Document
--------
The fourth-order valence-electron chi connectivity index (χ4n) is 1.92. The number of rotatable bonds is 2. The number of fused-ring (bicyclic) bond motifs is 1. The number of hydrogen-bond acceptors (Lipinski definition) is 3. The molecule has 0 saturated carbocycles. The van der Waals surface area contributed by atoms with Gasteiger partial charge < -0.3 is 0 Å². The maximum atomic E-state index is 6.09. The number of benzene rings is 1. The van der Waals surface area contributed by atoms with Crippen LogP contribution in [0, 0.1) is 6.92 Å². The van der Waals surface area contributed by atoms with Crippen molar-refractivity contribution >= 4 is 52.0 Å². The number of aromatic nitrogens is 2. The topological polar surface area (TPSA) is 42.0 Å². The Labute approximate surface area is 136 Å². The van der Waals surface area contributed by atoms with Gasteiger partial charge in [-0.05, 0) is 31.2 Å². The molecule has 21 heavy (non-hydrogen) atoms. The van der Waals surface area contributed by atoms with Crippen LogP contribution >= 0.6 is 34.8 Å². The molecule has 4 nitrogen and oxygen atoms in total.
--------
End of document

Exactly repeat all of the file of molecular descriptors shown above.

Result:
The fourth-order valence-electron chi connectivity index (χ4n) is 1.92. The number of rotatable bonds is 2. The number of fused-ring (bicyclic) bond motifs is 1. The number of hydrogen-bond acceptors (Lipinski definition) is 3. The molecule has 0 saturated carbocycles. The van der Waals surface area contributed by atoms with Gasteiger partial charge < -0.3 is 0 Å². The maximum atomic E-state index is 6.09. The number of benzene rings is 1. The van der Waals surface area contributed by atoms with Crippen LogP contribution in [0, 0.1) is 6.92 Å². The van der Waals surface area contributed by atoms with Crippen molar-refractivity contribution >= 4 is 52.0 Å². The number of aromatic nitrogens is 2. The topological polar surface area (TPSA) is 42.0 Å². The Labute approximate surface area is 136 Å². The van der Waals surface area contributed by atoms with Gasteiger partial charge in [-0.05, 0) is 31.2 Å². The molecule has 21 heavy (non-hydrogen) atoms. The van der Waals surface area contributed by atoms with Crippen LogP contribution >= 0.6 is 34.8 Å². The molecule has 4 nitrogen and oxygen atoms in total.